Do You Invest With Your Gut?

1 February 2017
The latest research from Mortgage Choice shows some interesting results when it comes to people’s attitudes towards investment.

How much information do we subconsciously receive daily? Whether it be through the media, friends, colleagues, or even those strangers having a loud conversation on the bus, you may be picking up more information than you think. This information might also be affecting your judgement when it comes to investment decisions, particularly if it’s bad advice.

9 in 10 landlords don’t regret purchasing investment property

According to a recent study done by Mortgage Choice, 94.4% of Australian Landlords were happy with their property purchase. This is unsurprising, according to Mortgage Choice Chief Executive Officer John Flavell.

“Over the years, property has proven itself to be a very lucrative and safe asset class. When you combine an impressive growth rate of 10.9% over major capital cities, it is easy to see why so many Australians perceive property investment as a savvy financial decision,” he said.

But Mr Flavell said financial decisions should not be solely based on hearsay evidence from friends, family or strangers.

“Getting advice from a professional is imperative for anyone who wants to make a better choice,” he said.

For further information regarding comparing current home loan products available, please see our comparison table below which includes links directly to the financial insurers website. This features variable home loans available for property investors, sorted by comparison rate (lowest – highest). Please note that this table features products that are based on a loan amount of $350,000 with a LVR of 80%, for properties in NSW.

Variable Loan

3 Year Fixed Loan

Invest in property or the stock market?

In an example of how immaterial information affects our decision making, Mortgage Choice put two groups of people to the test.

In the first waiting room, there was an actor having a loud conversation over the phone negatively influencing the participants against the property market. In the second waiting room, there was complete silence.

The participants were then given the choice to invest in either the stock market or the property market. An overwhelming number of the people who were negatively influenced by the actor chose to put most of their money into the stock market.

The group that wasn’t influenced were split pretty evenly between the two investment classes.

Source: Mortgage Choice

Behavioural economist Dr Lionel Page said the study demonstrated how Australians can be strongly influenced by what they see and hear.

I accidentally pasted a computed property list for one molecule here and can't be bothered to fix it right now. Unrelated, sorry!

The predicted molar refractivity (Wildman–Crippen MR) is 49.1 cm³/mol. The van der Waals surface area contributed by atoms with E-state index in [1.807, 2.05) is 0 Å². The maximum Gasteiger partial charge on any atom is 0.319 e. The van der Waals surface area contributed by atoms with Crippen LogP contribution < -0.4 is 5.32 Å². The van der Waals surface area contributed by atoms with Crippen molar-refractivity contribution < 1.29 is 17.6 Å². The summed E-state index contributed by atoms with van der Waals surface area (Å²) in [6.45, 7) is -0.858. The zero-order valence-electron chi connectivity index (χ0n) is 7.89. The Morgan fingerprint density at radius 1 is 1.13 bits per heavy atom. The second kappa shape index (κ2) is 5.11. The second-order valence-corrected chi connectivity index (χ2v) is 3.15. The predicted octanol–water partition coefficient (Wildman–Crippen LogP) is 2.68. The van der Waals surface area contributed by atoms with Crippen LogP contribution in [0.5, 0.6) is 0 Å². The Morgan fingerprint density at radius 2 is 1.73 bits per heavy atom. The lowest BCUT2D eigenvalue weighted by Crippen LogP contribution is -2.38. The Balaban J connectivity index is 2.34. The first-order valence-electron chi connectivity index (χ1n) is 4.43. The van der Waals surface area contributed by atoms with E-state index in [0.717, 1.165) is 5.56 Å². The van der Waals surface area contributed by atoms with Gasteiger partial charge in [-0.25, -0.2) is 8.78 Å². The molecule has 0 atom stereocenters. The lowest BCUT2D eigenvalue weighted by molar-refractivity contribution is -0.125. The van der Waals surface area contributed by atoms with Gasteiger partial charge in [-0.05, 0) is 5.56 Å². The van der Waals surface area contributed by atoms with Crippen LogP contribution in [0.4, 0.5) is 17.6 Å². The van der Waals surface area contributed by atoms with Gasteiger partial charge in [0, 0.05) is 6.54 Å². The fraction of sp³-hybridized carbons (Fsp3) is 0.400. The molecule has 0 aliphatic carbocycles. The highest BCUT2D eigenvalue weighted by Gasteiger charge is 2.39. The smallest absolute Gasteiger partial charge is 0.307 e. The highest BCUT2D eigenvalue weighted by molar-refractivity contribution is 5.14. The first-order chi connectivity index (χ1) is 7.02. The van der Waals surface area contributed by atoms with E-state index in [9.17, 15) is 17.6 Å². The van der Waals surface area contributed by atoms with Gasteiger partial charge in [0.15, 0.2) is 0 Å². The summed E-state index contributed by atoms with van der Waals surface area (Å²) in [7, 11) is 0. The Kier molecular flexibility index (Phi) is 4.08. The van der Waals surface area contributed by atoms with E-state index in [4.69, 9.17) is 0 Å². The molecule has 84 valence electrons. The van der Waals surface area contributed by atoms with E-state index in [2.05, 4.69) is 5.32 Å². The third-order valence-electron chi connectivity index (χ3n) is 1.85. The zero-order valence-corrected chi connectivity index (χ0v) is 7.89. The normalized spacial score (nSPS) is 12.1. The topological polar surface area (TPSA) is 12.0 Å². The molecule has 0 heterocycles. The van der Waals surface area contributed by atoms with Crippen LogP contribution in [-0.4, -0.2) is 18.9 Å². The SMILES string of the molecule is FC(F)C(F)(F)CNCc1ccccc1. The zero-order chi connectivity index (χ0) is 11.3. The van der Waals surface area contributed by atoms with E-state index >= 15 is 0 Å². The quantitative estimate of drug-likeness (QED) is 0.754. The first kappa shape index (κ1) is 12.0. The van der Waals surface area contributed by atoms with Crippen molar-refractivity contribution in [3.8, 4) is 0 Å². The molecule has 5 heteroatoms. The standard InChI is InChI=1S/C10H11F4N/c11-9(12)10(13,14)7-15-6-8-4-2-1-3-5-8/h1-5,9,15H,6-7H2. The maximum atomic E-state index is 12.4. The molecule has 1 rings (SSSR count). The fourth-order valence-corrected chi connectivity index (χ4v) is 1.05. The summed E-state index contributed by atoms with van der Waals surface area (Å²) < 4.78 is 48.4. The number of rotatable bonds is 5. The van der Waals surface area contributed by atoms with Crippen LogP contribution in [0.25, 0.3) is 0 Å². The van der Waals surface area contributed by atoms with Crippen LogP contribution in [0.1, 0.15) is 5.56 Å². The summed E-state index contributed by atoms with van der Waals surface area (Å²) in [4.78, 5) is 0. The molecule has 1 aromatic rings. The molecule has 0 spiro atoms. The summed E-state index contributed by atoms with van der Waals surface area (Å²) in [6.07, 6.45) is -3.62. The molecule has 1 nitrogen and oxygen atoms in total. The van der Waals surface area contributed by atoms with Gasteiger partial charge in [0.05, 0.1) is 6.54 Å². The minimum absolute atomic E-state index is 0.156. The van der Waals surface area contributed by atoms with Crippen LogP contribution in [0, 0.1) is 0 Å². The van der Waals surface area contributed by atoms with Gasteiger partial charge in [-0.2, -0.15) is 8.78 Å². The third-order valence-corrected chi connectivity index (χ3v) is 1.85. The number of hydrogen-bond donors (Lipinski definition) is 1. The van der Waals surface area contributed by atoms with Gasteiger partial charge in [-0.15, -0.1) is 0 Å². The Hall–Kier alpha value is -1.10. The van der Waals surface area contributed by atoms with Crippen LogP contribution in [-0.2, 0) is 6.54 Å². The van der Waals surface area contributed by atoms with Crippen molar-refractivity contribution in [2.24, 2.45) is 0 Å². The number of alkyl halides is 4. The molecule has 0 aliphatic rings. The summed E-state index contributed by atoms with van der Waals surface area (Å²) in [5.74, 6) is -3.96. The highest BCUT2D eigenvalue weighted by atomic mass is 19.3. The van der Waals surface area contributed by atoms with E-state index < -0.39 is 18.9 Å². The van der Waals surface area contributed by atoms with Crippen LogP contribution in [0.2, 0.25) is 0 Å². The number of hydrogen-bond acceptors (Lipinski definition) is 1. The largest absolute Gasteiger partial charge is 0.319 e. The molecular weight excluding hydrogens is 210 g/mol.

“People who were influenced reacted in a very different way to those who weren’t,” Dr Page said.

Informed vs gut decisions

This social experiment is not the only experiment Mortgage Choice has done recently.

After findings revealed that 1 in 3 Australians regret a financial decision they made with their gut, Mortgage Choice tested random citizens’ appetite for risk with a balloon experiment.

Dr Page said this experiment set out to demonstrate how going with your gut when making financial decisions can lead to regret.

“We asked all participants to blow up a balloon using a bike pump. Each time they used the pump, they earned themselves $5.

“They were told they could opt out of the experiment at any time and walk away with the money that they have earned. However, if they pushed their luck and the balloon burst, they would ultimately walk away with nothing.”

Source: Mortgage Choice

The experiment showed that different people have different attitudes towards risk, and both low and high risk attitudes can have negative outcomes. Those with low appetites for risk might miss out on bigger rewards, while those with high risk tolerance are in danger of losing everything.

While Dr Page claimed the study was all for a “bit of fun”, it still highlighted the importance of making advised financial decisions.

Mortgage Choice CEO John Flavell said whether you’re buying a home, planning for retirement or investing, all Australians should seek out advice.

“At the end of the day, you don’t want to regret any financial decisions you make. If you want to make better choices for a better life, it pays to speak to a professional,” he said.

Share this article